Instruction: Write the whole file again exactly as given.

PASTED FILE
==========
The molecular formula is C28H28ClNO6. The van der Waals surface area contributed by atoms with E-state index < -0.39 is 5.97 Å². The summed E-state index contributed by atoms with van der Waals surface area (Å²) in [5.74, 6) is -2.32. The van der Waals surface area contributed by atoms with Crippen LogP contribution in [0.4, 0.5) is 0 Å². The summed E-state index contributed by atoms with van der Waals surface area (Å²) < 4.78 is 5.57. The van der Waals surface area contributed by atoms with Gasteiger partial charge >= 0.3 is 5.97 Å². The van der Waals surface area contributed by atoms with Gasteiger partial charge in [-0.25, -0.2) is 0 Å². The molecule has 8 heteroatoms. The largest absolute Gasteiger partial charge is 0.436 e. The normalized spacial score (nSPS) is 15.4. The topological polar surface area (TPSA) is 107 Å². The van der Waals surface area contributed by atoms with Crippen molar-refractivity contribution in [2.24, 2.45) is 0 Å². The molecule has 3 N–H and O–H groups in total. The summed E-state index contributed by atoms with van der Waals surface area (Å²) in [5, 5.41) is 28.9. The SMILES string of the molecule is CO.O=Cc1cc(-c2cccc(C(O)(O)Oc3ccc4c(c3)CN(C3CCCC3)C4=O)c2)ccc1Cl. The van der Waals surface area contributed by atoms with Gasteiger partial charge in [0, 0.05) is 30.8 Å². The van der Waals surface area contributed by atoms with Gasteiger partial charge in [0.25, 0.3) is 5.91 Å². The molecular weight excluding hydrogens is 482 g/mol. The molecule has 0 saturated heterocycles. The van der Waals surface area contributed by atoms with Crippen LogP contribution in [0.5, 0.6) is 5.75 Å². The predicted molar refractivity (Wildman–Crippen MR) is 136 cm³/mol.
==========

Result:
The molecular formula is C28H28ClNO6. The van der Waals surface area contributed by atoms with E-state index < -0.39 is 5.97 Å². The summed E-state index contributed by atoms with van der Waals surface area (Å²) in [5.74, 6) is -2.32. The van der Waals surface area contributed by atoms with Crippen LogP contribution in [0.4, 0.5) is 0 Å². The summed E-state index contributed by atoms with van der Waals surface area (Å²) < 4.78 is 5.57. The van der Waals surface area contributed by atoms with Gasteiger partial charge >= 0.3 is 5.97 Å². The van der Waals surface area contributed by atoms with Gasteiger partial charge in [-0.25, -0.2) is 0 Å². The molecule has 8 heteroatoms. The largest absolute Gasteiger partial charge is 0.436 e. The normalized spacial score (nSPS) is 15.4. The topological polar surface area (TPSA) is 107 Å². The van der Waals surface area contributed by atoms with Crippen molar-refractivity contribution in [2.24, 2.45) is 0 Å². The molecule has 3 N–H and O–H groups in total. The summed E-state index contributed by atoms with van der Waals surface area (Å²) in [5, 5.41) is 28.9. The SMILES string of the molecule is CO.O=Cc1cc(-c2cccc(C(O)(O)Oc3ccc4c(c3)CN(C3CCCC3)C4=O)c2)ccc1Cl. The van der Waals surface area contributed by atoms with Gasteiger partial charge in [0, 0.05) is 30.8 Å². The van der Waals surface area contributed by atoms with Gasteiger partial charge in [0.25, 0.3) is 5.91 Å². The molecular weight excluding hydrogens is 482 g/mol. The molecule has 0 saturated heterocycles. The van der Waals surface area contributed by atoms with Crippen LogP contribution in [0.5, 0.6) is 5.75 Å². The predicted molar refractivity (Wildman–Crippen MR) is 136 cm³/mol.